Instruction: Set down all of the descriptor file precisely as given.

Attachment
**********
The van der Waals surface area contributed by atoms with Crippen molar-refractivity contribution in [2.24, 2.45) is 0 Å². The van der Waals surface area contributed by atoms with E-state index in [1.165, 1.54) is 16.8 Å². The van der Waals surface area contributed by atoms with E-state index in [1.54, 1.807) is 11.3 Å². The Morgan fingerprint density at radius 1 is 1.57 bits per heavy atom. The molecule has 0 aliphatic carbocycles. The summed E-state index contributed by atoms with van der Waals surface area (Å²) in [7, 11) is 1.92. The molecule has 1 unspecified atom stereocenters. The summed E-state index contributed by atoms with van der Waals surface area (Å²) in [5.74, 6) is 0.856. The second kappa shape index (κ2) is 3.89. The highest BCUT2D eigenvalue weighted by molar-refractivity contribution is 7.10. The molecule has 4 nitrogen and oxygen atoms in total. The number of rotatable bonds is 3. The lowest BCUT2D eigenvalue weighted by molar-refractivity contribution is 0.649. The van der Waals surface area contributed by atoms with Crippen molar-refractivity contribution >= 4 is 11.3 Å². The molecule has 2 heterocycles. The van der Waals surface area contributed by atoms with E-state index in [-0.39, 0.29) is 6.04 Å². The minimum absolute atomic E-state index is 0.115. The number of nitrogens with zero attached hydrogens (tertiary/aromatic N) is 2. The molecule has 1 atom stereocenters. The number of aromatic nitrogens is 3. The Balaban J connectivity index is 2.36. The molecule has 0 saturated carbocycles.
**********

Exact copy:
The van der Waals surface area contributed by atoms with Crippen molar-refractivity contribution in [2.24, 2.45) is 0 Å². The van der Waals surface area contributed by atoms with E-state index in [1.165, 1.54) is 16.8 Å². The van der Waals surface area contributed by atoms with E-state index in [1.54, 1.807) is 11.3 Å². The Morgan fingerprint density at radius 1 is 1.57 bits per heavy atom. The molecule has 0 aliphatic carbocycles. The summed E-state index contributed by atoms with van der Waals surface area (Å²) in [7, 11) is 1.92. The molecule has 1 unspecified atom stereocenters. The summed E-state index contributed by atoms with van der Waals surface area (Å²) in [5.74, 6) is 0.856. The second kappa shape index (κ2) is 3.89. The highest BCUT2D eigenvalue weighted by molar-refractivity contribution is 7.10. The molecule has 4 nitrogen and oxygen atoms in total. The number of rotatable bonds is 3. The lowest BCUT2D eigenvalue weighted by molar-refractivity contribution is 0.649. The van der Waals surface area contributed by atoms with Crippen molar-refractivity contribution >= 4 is 11.3 Å². The molecule has 2 heterocycles. The van der Waals surface area contributed by atoms with E-state index in [-0.39, 0.29) is 6.04 Å². The minimum absolute atomic E-state index is 0.115. The number of nitrogens with zero attached hydrogens (tertiary/aromatic N) is 2. The molecule has 1 atom stereocenters. The number of aromatic nitrogens is 3. The Balaban J connectivity index is 2.36. The molecule has 0 saturated carbocycles.